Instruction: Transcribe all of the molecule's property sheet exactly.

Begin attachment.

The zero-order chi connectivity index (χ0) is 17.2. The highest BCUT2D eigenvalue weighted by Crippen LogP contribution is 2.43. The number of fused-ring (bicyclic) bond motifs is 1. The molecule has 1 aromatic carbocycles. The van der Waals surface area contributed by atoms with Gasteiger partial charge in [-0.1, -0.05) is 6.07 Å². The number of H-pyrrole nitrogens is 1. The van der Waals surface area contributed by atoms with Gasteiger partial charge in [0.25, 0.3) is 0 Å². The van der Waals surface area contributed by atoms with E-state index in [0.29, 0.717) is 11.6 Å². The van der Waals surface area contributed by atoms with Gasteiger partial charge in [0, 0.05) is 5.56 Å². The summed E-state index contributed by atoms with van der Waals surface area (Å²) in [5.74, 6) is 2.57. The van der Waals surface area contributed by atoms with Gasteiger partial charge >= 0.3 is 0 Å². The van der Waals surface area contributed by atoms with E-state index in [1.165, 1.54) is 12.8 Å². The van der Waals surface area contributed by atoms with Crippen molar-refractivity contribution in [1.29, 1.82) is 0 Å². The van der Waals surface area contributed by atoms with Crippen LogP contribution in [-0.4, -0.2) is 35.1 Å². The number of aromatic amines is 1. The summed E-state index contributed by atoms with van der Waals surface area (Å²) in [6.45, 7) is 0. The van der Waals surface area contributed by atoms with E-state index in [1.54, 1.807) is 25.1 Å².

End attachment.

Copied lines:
The zero-order chi connectivity index (χ0) is 17.2. The highest BCUT2D eigenvalue weighted by Crippen LogP contribution is 2.43. The number of fused-ring (bicyclic) bond motifs is 1. The molecule has 1 aromatic carbocycles. The van der Waals surface area contributed by atoms with Gasteiger partial charge in [-0.1, -0.05) is 6.07 Å². The number of H-pyrrole nitrogens is 1. The van der Waals surface area contributed by atoms with Gasteiger partial charge in [0.25, 0.3) is 0 Å². The van der Waals surface area contributed by atoms with E-state index in [0.29, 0.717) is 11.6 Å². The van der Waals surface area contributed by atoms with Gasteiger partial charge in [0, 0.05) is 5.56 Å². The summed E-state index contributed by atoms with van der Waals surface area (Å²) in [5.74, 6) is 2.57. The van der Waals surface area contributed by atoms with Gasteiger partial charge >= 0.3 is 0 Å². The van der Waals surface area contributed by atoms with E-state index in [1.165, 1.54) is 12.8 Å². The van der Waals surface area contributed by atoms with Crippen molar-refractivity contribution in [1.29, 1.82) is 0 Å². The van der Waals surface area contributed by atoms with Crippen LogP contribution in [-0.4, -0.2) is 35.1 Å². The number of aromatic amines is 1. The summed E-state index contributed by atoms with van der Waals surface area (Å²) in [6.45, 7) is 0. The van der Waals surface area contributed by atoms with E-state index in [1.54, 1.807) is 25.1 Å².